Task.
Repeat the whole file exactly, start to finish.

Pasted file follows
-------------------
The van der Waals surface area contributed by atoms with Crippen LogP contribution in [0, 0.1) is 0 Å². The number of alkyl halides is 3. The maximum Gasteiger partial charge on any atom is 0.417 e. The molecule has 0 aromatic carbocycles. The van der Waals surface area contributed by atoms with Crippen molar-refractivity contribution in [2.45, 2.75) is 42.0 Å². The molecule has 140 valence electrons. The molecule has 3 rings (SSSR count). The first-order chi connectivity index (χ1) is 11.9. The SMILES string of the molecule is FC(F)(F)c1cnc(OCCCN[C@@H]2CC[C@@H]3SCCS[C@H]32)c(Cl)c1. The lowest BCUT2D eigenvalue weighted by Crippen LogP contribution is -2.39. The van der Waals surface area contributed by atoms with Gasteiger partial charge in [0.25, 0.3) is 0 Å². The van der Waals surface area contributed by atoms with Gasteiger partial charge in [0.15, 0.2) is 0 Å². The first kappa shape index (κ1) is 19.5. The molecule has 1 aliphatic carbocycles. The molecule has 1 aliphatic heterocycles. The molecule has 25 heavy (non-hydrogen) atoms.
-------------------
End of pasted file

The van der Waals surface area contributed by atoms with Crippen LogP contribution in [0, 0.1) is 0 Å². The number of alkyl halides is 3. The maximum Gasteiger partial charge on any atom is 0.417 e. The molecule has 0 aromatic carbocycles. The van der Waals surface area contributed by atoms with Crippen molar-refractivity contribution in [2.45, 2.75) is 42.0 Å². The molecule has 140 valence electrons. The molecule has 3 rings (SSSR count). The first-order chi connectivity index (χ1) is 11.9. The SMILES string of the molecule is FC(F)(F)c1cnc(OCCCN[C@@H]2CC[C@@H]3SCCS[C@H]32)c(Cl)c1. The lowest BCUT2D eigenvalue weighted by Crippen LogP contribution is -2.39. The van der Waals surface area contributed by atoms with Gasteiger partial charge in [0.25, 0.3) is 0 Å². The van der Waals surface area contributed by atoms with Gasteiger partial charge in [0.15, 0.2) is 0 Å². The first kappa shape index (κ1) is 19.5. The molecule has 1 aliphatic carbocycles. The molecule has 1 aliphatic heterocycles. The molecule has 25 heavy (non-hydrogen) atoms.